Rainbow Six Siege
Rainbow Six Siege delayed
And another release date bites the dust: Rainbow Six Siege is the latest big holiday game to skip its originally announced launch, but at least this delay isn't quite as severe. Ubisoft announced yesterday that the game will now launch on 1 December, instead of 13 October. So you'll still be able to play it on Xbox One, PS4, and PC by Christmas, but it'll be one of the last big games of the season.
Why the delay? For polish, as usual. Ubisoft says that based on testing and internal tests, the team still wants to tweak and improve the code, co-op play, and weapon and gadget balancing. Luckily, the closed multiplayer beta is still on target for 24 September, so at least anyone who pre-orders the game (or gets a code otherwise) will still be able to give the game a shot in just over a month.
No need for Apple Watch appointment
Eager to try on - and potentially purchase - the Apple Watch, but don't want to bother with making a pesky appointment? No problem. According to 9to5Mac, Apple has dropped the appointment need from its retail storefronts, so anyone can just pop in and test out various models of the smartwatch, assuming one of the testing areas is available.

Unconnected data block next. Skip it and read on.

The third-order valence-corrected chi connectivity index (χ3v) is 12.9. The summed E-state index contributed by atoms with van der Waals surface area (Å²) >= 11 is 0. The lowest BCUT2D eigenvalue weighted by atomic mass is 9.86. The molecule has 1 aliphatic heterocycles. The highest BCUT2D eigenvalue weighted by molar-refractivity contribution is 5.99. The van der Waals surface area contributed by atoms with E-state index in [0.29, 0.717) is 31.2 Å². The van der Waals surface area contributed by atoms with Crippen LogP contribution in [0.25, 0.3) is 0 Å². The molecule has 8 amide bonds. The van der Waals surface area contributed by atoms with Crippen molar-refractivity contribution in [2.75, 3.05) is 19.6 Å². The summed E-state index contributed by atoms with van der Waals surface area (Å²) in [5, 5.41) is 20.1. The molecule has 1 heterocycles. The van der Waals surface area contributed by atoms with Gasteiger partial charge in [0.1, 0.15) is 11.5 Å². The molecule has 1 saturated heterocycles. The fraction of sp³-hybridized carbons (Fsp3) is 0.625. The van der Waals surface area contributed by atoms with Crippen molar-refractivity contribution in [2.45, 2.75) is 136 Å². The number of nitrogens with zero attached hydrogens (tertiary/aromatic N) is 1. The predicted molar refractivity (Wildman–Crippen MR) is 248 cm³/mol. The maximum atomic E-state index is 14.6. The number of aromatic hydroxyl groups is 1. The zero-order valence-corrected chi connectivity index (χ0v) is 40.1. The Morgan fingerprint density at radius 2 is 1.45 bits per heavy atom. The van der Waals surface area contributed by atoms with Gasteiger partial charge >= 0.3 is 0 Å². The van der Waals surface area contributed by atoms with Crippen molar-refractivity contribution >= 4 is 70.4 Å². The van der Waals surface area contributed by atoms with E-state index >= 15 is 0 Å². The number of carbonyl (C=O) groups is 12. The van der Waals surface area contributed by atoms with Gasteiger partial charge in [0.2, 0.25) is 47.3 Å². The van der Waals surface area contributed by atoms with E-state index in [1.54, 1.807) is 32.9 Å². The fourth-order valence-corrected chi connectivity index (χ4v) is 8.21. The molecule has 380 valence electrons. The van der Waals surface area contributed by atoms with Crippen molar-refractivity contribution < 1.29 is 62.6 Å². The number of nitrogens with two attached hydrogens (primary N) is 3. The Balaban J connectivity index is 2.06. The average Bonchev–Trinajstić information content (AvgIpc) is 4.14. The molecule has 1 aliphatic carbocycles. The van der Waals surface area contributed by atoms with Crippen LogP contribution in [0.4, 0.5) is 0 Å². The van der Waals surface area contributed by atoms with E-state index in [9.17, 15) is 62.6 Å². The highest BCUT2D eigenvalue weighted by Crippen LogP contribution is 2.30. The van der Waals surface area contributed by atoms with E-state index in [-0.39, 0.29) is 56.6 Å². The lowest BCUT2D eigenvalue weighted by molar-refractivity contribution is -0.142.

We were quite fond of the Apple Watch when it launched back in April, based on its five-star review and continued perch atop our best smartwatches list, and the device ought to become even more useful and customisable with this autumn's launch of Watch OS 2.
Samsung Galaxy O line coming?
Samsung Galaxy A8
File this under: "Wait, why?" According to SamMobile, Samsung plans to launch another line of Galaxy smartphones under the Galaxy O brand, with one model called the Galaxy O5 and the other named the Galaxy O7. Sadly, the report doesn't have any further details about specs or timeframe, only that Samsung is working on the new line.
Samsung's sinking smartphone fortunes were supposed to result in fewer models being released, yet we've got Galaxy S, Note, A (Galaxy A8 shown above), E, and J lines. It's a lot, and they're not differentiated enough for the average consumer to know why each is distinct - or why one company needs so many phones on the market at once.